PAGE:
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Why Period Representation and Advocacy in Pop Culture Matters

Why Period Representation and Advocacy in Pop Culture Matters

Team Missy

As teenagers, we navigate a world that bombards us with various forms of media – movies, TV shows, books, and more. These platforms have the power to shape our perceptions and attitudes towards different aspects of life. One such aspect that has gained more attention in recent years are periods, and its portrayal in popular culture. Let’s explore how periods are depicted in movies, TV shows, and books, and why accurate period representation is crucial for breaking stigmas and advocating for menstrual health.

Breaking the Silence

Historically, menstruation has been a topic shrouded in secrecy and stigma. However, as our society becomes more progressive, there has been a positive shift in the way periods are portrayed in pop culture. This shift is essential because it normalizes a natural bodily function that half of the world’s population experiences.

From Awkward to Authentic: Evolution of Representation

In the past, periods were often portrayed in a comical or awkward light. Characters would go to great lengths to hide their menstrual cycles, leading to unrealistic and sometimes harmful narratives. However, recent years have seen a welcome change. Shows like “Big Mouth” and movies like “The Edge of Seventeen” have depicted menstruation in a more authentic and relatable manner. They show that experiencing a period is a normal part of life and does not need to be a source of shame.

The Power of Education

Accurate representation of periods in pop culture serves as an educational tool for both boys and girls. It helps break down misconceptions and promotes understanding. For boys, it’s a chance to learn about a natural process that the women in their lives experience. For girls, it validates their experiences and provides a platform for open discussions about menstrual health.

Recently,  ‘You Are So Not Invited to My Bat Mitzvah’ did a really great representation of periods. There was a great scene in the movie where a few years ago it would have been used to make fun and mock the person because of their period, but instead the scene was flipped and it saw all the kids standing up to period shame.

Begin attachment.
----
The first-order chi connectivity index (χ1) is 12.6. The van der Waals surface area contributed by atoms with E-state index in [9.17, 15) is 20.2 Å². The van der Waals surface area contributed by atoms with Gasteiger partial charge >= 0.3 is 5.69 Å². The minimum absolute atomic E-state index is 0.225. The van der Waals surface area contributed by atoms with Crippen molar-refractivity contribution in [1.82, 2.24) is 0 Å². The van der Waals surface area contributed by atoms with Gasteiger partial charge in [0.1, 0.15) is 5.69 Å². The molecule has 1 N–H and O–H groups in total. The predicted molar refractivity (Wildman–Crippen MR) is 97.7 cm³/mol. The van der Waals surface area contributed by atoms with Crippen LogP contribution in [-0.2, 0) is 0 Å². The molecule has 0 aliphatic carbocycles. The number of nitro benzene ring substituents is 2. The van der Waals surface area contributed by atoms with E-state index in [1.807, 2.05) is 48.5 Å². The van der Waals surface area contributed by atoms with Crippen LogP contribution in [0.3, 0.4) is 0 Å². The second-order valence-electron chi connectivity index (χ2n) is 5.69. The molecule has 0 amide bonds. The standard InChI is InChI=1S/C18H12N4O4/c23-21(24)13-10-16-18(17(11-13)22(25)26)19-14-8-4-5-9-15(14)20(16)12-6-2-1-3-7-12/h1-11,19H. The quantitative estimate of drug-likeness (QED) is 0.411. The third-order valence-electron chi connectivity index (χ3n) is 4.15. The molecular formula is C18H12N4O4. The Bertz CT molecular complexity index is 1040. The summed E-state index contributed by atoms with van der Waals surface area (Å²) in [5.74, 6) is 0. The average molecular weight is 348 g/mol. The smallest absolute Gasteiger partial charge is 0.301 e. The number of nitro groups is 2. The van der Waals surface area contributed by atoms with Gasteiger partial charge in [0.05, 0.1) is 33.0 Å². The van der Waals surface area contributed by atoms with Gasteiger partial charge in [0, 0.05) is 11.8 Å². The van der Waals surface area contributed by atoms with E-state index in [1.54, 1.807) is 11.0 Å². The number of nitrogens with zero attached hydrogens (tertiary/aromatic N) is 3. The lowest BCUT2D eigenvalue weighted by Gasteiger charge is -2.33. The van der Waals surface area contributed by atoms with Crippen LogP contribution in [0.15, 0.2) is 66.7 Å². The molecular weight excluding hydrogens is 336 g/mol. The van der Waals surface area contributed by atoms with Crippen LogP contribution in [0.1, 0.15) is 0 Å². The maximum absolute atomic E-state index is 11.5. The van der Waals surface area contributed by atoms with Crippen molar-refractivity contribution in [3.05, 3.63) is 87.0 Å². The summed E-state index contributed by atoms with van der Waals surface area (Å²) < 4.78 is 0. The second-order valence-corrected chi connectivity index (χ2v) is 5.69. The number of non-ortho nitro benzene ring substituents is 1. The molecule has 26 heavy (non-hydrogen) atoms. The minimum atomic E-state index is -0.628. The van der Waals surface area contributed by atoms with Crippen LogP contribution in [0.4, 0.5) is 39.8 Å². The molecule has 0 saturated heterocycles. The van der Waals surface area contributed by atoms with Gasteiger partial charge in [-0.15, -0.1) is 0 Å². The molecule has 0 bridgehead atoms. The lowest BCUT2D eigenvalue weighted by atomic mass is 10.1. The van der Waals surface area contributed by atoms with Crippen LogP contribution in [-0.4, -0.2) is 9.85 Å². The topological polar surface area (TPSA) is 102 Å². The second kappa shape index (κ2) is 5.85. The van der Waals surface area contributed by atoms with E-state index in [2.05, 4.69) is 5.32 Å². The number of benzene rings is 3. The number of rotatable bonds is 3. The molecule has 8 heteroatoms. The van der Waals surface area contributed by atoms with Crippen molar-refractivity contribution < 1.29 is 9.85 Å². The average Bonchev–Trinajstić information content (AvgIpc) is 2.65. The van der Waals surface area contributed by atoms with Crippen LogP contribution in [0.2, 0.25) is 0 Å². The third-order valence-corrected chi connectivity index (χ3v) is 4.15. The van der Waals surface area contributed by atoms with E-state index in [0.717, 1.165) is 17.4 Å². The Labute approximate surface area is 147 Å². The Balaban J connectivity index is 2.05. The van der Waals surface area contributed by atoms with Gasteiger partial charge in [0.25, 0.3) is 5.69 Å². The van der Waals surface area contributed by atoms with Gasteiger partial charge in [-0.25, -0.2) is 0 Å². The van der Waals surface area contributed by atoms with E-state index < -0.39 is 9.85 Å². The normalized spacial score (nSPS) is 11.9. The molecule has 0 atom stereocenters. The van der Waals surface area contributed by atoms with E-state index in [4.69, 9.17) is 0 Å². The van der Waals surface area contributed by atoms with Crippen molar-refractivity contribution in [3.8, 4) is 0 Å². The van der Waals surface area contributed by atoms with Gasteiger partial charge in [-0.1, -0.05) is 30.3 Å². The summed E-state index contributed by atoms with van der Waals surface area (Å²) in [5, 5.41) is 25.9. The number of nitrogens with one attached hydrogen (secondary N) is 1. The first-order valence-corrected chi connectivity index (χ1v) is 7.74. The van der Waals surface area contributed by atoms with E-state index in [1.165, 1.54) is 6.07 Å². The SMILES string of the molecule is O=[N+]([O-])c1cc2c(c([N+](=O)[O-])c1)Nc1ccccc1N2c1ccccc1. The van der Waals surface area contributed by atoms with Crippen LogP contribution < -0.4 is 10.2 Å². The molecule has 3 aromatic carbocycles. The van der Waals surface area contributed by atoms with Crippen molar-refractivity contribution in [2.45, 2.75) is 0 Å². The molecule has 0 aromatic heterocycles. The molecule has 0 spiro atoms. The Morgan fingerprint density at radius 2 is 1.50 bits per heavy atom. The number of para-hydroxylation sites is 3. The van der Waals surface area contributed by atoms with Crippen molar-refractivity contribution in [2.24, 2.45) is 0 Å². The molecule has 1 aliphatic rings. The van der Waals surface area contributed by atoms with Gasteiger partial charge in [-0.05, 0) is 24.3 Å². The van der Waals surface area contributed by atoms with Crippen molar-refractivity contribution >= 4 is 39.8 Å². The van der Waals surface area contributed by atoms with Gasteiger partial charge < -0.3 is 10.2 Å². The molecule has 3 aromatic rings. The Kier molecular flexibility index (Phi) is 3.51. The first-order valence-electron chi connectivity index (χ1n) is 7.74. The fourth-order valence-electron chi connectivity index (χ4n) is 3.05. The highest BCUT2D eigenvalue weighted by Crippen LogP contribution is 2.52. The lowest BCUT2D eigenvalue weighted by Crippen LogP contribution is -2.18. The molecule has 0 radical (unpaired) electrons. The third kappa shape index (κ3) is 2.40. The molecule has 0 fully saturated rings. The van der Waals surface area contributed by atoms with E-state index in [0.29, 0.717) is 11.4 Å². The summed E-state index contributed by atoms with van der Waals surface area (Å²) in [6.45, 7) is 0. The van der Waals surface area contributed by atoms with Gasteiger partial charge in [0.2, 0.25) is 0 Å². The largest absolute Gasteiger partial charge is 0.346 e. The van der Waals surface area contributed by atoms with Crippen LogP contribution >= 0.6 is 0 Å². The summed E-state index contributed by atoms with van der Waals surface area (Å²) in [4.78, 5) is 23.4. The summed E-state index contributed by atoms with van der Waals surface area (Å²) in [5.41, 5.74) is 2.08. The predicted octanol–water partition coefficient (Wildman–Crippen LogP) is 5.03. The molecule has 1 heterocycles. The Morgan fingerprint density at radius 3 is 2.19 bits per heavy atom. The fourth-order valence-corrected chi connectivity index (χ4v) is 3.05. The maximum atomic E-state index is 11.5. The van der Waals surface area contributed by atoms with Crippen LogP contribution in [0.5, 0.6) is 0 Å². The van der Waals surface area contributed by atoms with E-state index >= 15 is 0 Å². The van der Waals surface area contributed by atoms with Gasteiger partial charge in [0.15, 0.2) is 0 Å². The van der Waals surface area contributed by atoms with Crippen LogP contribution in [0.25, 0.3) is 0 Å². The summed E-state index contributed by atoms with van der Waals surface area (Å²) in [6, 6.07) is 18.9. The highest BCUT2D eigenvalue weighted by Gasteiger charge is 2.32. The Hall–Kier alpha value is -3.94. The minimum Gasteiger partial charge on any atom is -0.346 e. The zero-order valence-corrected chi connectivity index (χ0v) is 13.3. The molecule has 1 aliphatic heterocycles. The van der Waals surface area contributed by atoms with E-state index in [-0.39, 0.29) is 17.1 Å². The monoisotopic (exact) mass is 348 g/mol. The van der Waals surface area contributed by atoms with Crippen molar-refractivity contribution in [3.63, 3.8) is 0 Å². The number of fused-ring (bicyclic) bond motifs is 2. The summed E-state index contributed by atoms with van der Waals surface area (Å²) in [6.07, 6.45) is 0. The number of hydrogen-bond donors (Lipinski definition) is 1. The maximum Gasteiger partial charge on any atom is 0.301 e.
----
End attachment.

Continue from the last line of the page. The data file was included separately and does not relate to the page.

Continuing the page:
Challenging Taboos and Stigmas

By showcasing periods in a realistic and unapologetic manner, pop culture is challenging long-standing taboos and stigmas associated with menstruation. It’s important to remember that menstruation is not a source of embarrassment or shame; it’s a vital aspect of reproductive health. By portraying it accurately, pop culture helps dismantle the harmful narratives that have perpetuated for far too long.

The Role of Advocacy

Accurate representation of periods in pop culture is not just about entertainment; it’s also a form of advocacy. It sends a powerful message that menstrual health matters, and that no one should feel isolated or marginalized because of a natural bodily function. Additionally, it encourages the development of policies and initiatives aimed at promoting menstrual hygiene and accessibility to sanitary products for all.

Your Role in the Movement

As teenagers, we have a significant role to play in this movement towards accurate representation and advocacy for menstrual health. We can support media that portrays periods in a positive light and challenge content that perpetuates harmful stereotypes. We can also engage in conversations with our peers, parents, and educators to spread awareness and promote a healthy attitude towards menstruation.

See Also

The portrayal of periods in pop culture has come a long way, but there is still work to be done. By advocating for accurate period representation, we can contribute to a more inclusive and understanding society. Let’s continue to support media that embraces menstruation as a natural and important part of life, and let’s be vocal advocates for menstrual health and hygiene. Together, we can break down stigmas and ensure that everyone, regardless of gender, feels comfortable and empowered in their own bodies.

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